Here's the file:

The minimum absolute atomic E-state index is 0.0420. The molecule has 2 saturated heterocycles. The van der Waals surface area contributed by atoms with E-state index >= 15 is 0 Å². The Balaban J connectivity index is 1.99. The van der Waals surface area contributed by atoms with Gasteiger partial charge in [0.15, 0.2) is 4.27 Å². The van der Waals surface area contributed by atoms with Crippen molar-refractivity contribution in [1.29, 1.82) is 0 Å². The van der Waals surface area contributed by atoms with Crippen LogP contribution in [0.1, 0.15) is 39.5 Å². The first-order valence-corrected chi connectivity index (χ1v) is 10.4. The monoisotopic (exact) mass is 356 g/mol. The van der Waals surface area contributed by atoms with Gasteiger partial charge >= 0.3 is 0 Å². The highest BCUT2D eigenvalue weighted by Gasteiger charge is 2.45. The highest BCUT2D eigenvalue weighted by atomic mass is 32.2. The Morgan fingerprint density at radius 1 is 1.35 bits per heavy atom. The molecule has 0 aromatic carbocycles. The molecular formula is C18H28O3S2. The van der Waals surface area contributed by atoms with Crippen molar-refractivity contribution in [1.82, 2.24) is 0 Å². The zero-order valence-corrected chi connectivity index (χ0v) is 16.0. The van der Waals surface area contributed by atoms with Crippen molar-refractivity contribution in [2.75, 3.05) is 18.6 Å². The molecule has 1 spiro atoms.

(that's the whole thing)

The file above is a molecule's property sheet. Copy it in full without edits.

The minimum absolute atomic E-state index is 0.0420. The molecule has 2 saturated heterocycles. The van der Waals surface area contributed by atoms with E-state index >= 15 is 0 Å². The Balaban J connectivity index is 1.99. The van der Waals surface area contributed by atoms with Gasteiger partial charge in [0.15, 0.2) is 4.27 Å². The van der Waals surface area contributed by atoms with Crippen molar-refractivity contribution in [1.29, 1.82) is 0 Å². The van der Waals surface area contributed by atoms with Crippen LogP contribution in [0.1, 0.15) is 39.5 Å². The first-order valence-corrected chi connectivity index (χ1v) is 10.4. The monoisotopic (exact) mass is 356 g/mol. The van der Waals surface area contributed by atoms with Gasteiger partial charge >= 0.3 is 0 Å². The highest BCUT2D eigenvalue weighted by Gasteiger charge is 2.45. The highest BCUT2D eigenvalue weighted by atomic mass is 32.2. The Morgan fingerprint density at radius 1 is 1.35 bits per heavy atom. The molecule has 0 aromatic carbocycles. The molecular formula is C18H28O3S2. The van der Waals surface area contributed by atoms with Crippen molar-refractivity contribution in [1.82, 2.24) is 0 Å². The zero-order valence-corrected chi connectivity index (χ0v) is 16.0. The van der Waals surface area contributed by atoms with Crippen molar-refractivity contribution in [2.75, 3.05) is 18.6 Å². The molecule has 1 spiro atoms.